State funds available for tuition


Bethany Probst

Students who attend one of Maryland’s 16 community colleges can apply for a new state scholarship by meeting specific academic and income requirements.

Bethany Probst, Co-Editor

AACC students can apply for the Maryland Promise Scholarship later this semester.

The Maryland Community College Promise Scholarship program will allow some in-state students to receive tuition assistance of up to $5,000 a year starting in the 2019-2020 academic year.

The Promise Scholarship is a last-dollar scholarship, which means the state will not award money to students until they have exhausted any federal financial aid they qualify for.

Shanna Kibler, assistant director of financial aid, said students must fill out the FAFSA—Free Application for Federal Student Aid—form before they can apply for the Promise Scholarship.

“We’re encouraging students to do that by March 1,” Kibler said.

Students who are not U.S citizens or permanent residents might have to fill out an alternative form, Kibler said.

After students use any federal aid they qualify for—like a scholarship or a Pell Grant—the Promise Scholarship will go toward their tuition, Kibler said. Students have to earn a high school GPA of at least 2.3 to qualify for the Promise Scholarship.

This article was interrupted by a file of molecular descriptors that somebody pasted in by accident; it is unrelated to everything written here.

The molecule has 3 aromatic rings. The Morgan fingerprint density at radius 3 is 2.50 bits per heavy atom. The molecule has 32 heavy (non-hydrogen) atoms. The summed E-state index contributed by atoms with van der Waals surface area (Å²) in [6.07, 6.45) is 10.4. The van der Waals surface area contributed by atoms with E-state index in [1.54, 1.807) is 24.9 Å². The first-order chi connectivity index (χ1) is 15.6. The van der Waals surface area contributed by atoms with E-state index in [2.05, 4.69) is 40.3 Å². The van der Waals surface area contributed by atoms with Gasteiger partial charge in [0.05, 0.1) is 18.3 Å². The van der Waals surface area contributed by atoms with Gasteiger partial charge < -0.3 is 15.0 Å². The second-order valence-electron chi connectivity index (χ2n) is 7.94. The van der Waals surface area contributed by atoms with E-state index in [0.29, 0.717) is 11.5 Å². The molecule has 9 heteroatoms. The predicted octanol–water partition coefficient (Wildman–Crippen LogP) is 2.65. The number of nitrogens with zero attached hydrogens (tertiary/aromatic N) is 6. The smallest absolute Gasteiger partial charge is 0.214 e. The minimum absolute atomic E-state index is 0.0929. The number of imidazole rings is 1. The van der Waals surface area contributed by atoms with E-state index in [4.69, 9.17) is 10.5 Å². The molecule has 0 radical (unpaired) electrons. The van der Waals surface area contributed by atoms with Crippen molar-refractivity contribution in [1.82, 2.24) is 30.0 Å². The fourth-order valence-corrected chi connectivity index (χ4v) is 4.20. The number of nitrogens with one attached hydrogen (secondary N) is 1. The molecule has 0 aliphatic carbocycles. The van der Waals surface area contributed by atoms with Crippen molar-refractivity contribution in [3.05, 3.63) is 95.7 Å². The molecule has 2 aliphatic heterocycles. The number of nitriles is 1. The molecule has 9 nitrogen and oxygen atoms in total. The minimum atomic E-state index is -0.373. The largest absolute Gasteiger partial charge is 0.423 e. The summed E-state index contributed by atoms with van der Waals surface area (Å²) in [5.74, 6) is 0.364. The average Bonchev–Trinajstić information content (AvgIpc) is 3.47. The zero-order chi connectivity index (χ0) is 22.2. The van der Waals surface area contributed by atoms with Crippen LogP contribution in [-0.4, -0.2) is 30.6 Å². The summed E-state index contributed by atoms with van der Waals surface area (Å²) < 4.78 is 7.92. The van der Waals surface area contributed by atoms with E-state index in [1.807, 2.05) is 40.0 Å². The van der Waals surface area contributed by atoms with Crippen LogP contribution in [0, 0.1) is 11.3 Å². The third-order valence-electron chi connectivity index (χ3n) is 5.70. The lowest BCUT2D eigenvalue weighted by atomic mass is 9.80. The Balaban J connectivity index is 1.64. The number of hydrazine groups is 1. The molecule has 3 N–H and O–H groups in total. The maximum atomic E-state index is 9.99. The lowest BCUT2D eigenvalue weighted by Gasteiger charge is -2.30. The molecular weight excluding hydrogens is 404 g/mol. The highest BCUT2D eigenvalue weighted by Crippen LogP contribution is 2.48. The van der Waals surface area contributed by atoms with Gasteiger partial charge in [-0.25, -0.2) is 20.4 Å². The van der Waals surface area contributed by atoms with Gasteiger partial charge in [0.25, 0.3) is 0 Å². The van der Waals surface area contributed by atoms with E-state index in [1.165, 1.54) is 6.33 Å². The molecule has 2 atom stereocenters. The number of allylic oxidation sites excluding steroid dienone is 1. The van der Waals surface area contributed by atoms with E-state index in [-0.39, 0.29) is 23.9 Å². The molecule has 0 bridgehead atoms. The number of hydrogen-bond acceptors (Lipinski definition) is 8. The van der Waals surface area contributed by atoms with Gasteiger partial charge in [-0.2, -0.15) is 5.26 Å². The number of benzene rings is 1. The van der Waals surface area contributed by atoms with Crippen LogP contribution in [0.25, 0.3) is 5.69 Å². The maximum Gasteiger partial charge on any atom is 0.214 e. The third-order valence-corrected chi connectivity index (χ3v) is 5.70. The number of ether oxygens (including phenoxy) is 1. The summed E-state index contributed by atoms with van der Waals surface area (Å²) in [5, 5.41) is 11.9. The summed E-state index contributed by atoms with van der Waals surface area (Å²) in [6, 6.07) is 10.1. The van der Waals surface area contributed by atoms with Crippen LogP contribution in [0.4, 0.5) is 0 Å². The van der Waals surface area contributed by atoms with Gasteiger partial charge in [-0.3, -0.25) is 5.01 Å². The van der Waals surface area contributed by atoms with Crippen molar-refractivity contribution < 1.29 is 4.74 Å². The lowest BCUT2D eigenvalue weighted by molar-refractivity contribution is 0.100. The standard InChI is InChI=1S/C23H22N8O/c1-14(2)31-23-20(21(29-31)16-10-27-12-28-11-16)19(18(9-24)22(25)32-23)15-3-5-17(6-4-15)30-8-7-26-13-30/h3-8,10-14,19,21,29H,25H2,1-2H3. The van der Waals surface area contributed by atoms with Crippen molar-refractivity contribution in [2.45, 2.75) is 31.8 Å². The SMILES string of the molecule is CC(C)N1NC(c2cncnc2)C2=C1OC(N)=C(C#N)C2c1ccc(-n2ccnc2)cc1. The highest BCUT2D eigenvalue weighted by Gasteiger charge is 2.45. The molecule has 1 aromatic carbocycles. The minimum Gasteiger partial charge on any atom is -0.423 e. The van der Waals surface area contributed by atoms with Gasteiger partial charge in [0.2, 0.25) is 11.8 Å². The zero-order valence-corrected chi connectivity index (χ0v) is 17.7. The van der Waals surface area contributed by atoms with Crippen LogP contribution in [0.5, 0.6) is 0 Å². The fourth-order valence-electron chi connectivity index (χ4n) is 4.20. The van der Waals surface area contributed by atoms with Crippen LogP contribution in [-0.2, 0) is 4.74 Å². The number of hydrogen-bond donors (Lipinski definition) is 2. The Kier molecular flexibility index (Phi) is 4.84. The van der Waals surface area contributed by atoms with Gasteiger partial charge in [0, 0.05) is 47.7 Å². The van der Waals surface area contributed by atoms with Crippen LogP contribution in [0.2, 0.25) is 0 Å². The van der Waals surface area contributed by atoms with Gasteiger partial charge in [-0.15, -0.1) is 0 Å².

Students who have been out of high school for more than two years are not eligible for the scholarship.

Only community college students who complete 12 credits per semester can recieve the scholarship.

Household income makes a difference for students when they apply for the state funds.

Students who are married or live in a two-parent household with an annual income of less than $150,000 a year may qualify, while those in single-parent homes have a lower threshold: $100,000 a year. Unmarried students who are independent can qualify if they earn less than $100,000.
Dan Baum, executive director of strategic communications, said the Promise Scholarship is not a first-come, first-serve deal.

The state calculates a student’s need partly on how much it expects the family can pay. Those with expected family contributions of $5,000, for example, will qualify before those whose parents can pay $10,000, Baum said. “If someone else’s [expected family contribution] is $2,000, then they are ahead of you in the queue.”

The state has not divided the $15 million Promise Scholarship evenly among Maryland’s 16 public community colleges. The money will go to the neediest students, regardless of how many attend each school.

Lance Partridge, a second-year nursing student, said he likes what the Promise Scholarship has to offer.
“I think it will be good for lower-income families,” Partridge said. “It goes along with financial aid, too, so it’s going to cover a lot of potential debt. It gives people an extra incentive to go to college.”

Madison Likens, a second-year psychology student, said the Promise Scholarship benefits students who rely on scholarships and government aid to get through college. “Speaking as an independent student, it can feel really rough sometimes when you feel like you have exhausted all your options. … This scholarship is one of the best ones that I’ve heard of so far.”